How to know if you’re in an emotionally abusive relationship

The National Coalition Against Domestic Violence reports on their domestic violence fact sheets that almost 20 people are physically abused by a partner every single minute. Nationally, domestic violence hotlines across the country get about 20,800 calls every day. The numbers are staggering, and it’s very disturbing to think about all the people who live in an abusive relationship because they don’t feel they can get out, are afraid or too depressed to leave.

Elise Lopez, researcher in sexual and domestic violence at The University of Arizona, says, “Relationship abuse isn’t always physical. Emotional abuse can be hard to spot because it encompasses many behaviors, like excessive jealousy, that we’ve been socially conditioned to think are normal signs of love and affection.” You might not even know you’re in an abusive relationship, but you may feel like something is wrong. You may feel sad, scared, confused or angry and not know why. Oftentimes when people feel like this, it is because they are paired with an abusive partner, or at the very least being subjected to abusive treatment. Here are some things that denote an abusive relationship. If you experience any of these things, please seek help. You don’t deserve to be mistreated.

You’ve asked for nicer words, but your partner won’t listen

Nobody likes mean, loud or angry words. You don’t want to be talked to harshly. And you’ve told your partner that. But it doesn’t make any difference. Dr. Helen Odessky, clinical psychologist and author, told me that when your partner uses language that is hurtful to you and you’ve already let them know, yet they won’t stop — it’s abuse.

Katie Kozlowski, a self love and relationship coach with expertise in the areas of abuse and trauma, says “If there are verbal patterns or phrases that make you feel afraid, hurt, silence or shameful, chances are there is some emotional and verbal abuse going on and you have the right to speak up or get out of the relationship.” But what if you do speak up, and nothing changes?

April Masini, relationship and etiquette expert and author, says, “Emotional abuse requires a victim, and if you don’t allow yourself to play that role, you’re gong to be able to get out of the pattern of abuse.” But Masini says that you have to follow through with refusing to stick around if your partner won’t stop the verbal abuse. She says you can do so by “actively and deliberately foster relationships with people who are not abusive. Replace any abusive relationships with healthy ones.” Joining a support group, or seeing a therapist will help you make these positive changes in your life.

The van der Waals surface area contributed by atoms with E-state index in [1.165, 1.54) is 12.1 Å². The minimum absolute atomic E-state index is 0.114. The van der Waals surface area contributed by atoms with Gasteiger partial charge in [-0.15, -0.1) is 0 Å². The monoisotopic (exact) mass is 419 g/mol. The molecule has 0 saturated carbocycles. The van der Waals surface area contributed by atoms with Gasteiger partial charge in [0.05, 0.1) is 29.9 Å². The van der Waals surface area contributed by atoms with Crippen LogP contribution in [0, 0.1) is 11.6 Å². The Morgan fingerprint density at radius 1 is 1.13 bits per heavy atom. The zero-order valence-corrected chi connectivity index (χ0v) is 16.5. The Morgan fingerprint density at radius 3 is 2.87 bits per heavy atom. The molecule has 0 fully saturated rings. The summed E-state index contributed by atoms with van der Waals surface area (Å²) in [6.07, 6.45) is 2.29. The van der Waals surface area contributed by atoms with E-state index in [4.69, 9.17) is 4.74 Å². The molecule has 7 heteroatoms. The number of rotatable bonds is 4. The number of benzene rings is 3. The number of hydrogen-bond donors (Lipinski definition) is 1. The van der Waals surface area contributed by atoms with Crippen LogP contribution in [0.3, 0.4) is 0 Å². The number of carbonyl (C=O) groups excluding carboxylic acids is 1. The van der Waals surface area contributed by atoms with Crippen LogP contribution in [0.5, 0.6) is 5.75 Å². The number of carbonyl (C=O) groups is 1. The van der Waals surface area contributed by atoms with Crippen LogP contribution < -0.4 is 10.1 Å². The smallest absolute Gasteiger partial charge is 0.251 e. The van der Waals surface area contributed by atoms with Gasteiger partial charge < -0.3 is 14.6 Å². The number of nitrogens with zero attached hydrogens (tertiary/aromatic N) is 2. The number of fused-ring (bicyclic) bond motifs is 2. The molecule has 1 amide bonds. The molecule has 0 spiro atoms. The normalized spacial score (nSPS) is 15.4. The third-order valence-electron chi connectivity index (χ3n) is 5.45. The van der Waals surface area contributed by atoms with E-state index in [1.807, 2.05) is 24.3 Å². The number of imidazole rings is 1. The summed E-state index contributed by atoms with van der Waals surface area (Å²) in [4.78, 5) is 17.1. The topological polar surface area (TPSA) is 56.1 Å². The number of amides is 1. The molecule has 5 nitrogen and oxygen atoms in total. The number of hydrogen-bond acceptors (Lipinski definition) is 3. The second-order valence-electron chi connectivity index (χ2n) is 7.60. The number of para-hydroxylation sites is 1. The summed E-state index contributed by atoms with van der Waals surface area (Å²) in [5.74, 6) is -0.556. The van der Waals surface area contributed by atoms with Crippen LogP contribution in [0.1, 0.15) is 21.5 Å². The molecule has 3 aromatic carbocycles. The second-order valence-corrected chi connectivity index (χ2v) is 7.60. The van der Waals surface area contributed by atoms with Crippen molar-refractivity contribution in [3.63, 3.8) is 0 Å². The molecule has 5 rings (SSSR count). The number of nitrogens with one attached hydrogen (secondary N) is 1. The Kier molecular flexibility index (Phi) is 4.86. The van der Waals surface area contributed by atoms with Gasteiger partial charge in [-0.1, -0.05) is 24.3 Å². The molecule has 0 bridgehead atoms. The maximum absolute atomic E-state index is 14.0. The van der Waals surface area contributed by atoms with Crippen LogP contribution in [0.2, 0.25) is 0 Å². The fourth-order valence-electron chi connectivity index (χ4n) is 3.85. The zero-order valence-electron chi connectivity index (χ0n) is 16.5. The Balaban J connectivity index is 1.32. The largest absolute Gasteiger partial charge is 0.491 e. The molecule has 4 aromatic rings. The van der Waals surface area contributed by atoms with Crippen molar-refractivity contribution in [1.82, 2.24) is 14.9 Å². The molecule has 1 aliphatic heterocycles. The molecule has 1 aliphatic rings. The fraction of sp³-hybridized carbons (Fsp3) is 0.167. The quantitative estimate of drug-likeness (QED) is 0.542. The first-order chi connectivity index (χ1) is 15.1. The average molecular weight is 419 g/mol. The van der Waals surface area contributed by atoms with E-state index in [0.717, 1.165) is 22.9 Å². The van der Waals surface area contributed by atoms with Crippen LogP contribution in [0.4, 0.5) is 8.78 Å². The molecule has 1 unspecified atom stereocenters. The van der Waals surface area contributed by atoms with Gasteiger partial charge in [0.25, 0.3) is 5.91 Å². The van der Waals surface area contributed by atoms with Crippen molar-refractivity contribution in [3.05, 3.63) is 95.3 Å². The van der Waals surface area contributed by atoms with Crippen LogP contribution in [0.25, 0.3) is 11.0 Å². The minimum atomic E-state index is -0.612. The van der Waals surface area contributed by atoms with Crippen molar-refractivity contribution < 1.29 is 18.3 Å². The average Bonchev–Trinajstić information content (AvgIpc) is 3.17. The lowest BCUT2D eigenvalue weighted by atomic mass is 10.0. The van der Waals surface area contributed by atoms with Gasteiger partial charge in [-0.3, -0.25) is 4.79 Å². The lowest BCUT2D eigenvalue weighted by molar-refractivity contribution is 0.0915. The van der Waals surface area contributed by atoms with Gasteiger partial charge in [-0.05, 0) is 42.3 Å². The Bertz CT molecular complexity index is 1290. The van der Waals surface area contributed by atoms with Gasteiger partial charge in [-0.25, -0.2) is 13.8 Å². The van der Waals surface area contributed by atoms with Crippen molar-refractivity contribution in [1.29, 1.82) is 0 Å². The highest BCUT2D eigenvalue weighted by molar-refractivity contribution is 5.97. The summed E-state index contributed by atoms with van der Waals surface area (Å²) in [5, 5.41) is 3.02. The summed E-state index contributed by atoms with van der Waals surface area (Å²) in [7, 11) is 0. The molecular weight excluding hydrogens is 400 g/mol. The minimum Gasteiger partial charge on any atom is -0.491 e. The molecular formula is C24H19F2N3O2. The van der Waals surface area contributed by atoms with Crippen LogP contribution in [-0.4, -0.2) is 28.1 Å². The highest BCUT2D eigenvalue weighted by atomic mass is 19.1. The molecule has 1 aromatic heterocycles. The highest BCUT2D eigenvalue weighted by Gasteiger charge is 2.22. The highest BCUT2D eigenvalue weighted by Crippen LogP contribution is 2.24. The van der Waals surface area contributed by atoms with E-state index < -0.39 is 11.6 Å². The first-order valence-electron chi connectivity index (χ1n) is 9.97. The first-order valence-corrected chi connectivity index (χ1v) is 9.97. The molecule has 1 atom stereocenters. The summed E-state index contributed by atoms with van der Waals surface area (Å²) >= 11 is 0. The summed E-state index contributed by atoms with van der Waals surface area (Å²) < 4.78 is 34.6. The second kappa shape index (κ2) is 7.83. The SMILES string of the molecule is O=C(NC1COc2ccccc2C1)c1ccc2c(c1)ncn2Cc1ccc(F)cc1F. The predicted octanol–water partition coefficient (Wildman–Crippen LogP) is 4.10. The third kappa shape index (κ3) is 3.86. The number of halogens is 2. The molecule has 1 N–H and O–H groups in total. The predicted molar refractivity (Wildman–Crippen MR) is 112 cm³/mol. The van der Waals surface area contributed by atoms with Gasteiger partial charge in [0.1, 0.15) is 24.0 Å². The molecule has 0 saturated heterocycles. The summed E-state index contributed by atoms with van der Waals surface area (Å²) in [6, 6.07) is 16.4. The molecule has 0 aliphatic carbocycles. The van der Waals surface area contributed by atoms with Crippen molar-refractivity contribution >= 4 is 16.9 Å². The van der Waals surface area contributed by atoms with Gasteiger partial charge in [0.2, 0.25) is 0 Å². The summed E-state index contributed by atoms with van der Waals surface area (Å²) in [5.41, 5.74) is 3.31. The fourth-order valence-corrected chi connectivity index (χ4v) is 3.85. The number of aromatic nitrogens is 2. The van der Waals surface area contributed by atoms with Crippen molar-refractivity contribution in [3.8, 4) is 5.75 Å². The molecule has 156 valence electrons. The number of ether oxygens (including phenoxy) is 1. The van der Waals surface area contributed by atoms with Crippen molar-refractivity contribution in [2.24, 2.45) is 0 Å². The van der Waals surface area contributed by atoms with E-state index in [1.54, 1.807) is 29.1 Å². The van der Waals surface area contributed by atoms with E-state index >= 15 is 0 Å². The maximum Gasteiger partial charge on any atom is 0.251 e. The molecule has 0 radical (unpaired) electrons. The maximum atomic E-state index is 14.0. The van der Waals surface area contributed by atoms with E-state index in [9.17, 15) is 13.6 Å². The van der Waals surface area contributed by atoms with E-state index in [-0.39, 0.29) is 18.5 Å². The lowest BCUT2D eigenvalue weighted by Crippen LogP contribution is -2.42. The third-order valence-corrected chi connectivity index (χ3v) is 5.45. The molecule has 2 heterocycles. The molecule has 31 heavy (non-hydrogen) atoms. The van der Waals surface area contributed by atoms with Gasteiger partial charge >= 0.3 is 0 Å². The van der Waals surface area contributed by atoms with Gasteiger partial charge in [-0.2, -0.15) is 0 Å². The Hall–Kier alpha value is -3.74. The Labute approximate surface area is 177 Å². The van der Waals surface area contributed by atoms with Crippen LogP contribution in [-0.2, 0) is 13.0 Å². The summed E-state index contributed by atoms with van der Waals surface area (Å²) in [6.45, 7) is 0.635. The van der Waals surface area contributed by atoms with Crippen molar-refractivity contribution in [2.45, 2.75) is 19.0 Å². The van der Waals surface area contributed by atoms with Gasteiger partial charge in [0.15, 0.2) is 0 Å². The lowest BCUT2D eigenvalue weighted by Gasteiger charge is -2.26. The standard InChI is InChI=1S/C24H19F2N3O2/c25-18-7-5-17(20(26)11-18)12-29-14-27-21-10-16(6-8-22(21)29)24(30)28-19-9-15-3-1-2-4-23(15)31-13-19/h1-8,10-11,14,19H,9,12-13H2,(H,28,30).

You find yourself getting gaslighted

One thing that manipulative people do is gas lighting. Dr. Ben Michaelis, clinical psychologist and creator of, a website dedicated to helping reduce the stigma of mental illness, told me, “This is a tactic where the abuser causes the victim to question his or her reality by denying that he or she said or did something that he obviously did. It is a subtle form of abuse that can seriously impact the confidence and mental well being of the person who is being abused.”

Christine Louis de Canonville, psychotherapist and holistic healer, told me that this tactic is “similar to those used in brainwashing, interrogation and torture that have been used as psychological warfare by intelligence operative, law enforcement and other forces for decades.” Stephanie Nilva, executive director of Day One, a nonprofit that works with young people experiencing dating abuse and domestic violence, told me that abusers even use technology to gaslight their partners.

But how do you know you’re being gaslighted? Dr. Susan J. Elliott, JD, M.Ed., tells of her own experience with gaslighting in an article for Psychology Today, and says you can identify this behavior with the feelings it evokes in you. If you second guess yourself a lot, feel confused, feel like you have to be on “high alert” all the time or if you apologize even when you know something is not your fault, there is a chance that your parter is gaslighting you. Dr. Elliott says that the abuse isn’t likely to stop — the abuser will continue to treat you this way. She advises you go get out, and avoid all contact.

You never get to do what you want to do

You want to watch TV. He wants to go out. That’s a pretty common relationship problem, except when the solution always leans in his favor. Dr. Gary Brown, a West Los Angeles-based psychotherapist, told me that when “you find yourself doing what they want almost all of the time, and feel manipulated, like a puppet on a string,” it’s a top five sign that your relationship is toxic.

Amanda Berry, a licensed marriage and family therapist out of Chicagoland, told me that this type of abuse comes down to intimidation. She says that if you “feel like you MUST do a certain thing or you’re going to have to deal with major consequences (that, let’s face it, don’t generally fit your crime)” then you’re paired with an emotional abuser who uses intimidation tactics to get what they want.

This is an especially acute problem when your partner doesn’t want you to do things that are essential to your mental, emotional, or financial well-being. Many experts talk about abusive partners who won’t “allow” their partners to work, either because of jealousy or a issue of sheer control. This is a big red flag, and you should seek counseling right away.

You feel out of the loop financially

Dr. Odessky, licensed clinical psychologist and author, told me, “If you do not have access to finances or financial information, you may be in an emotionally abusive relationship.”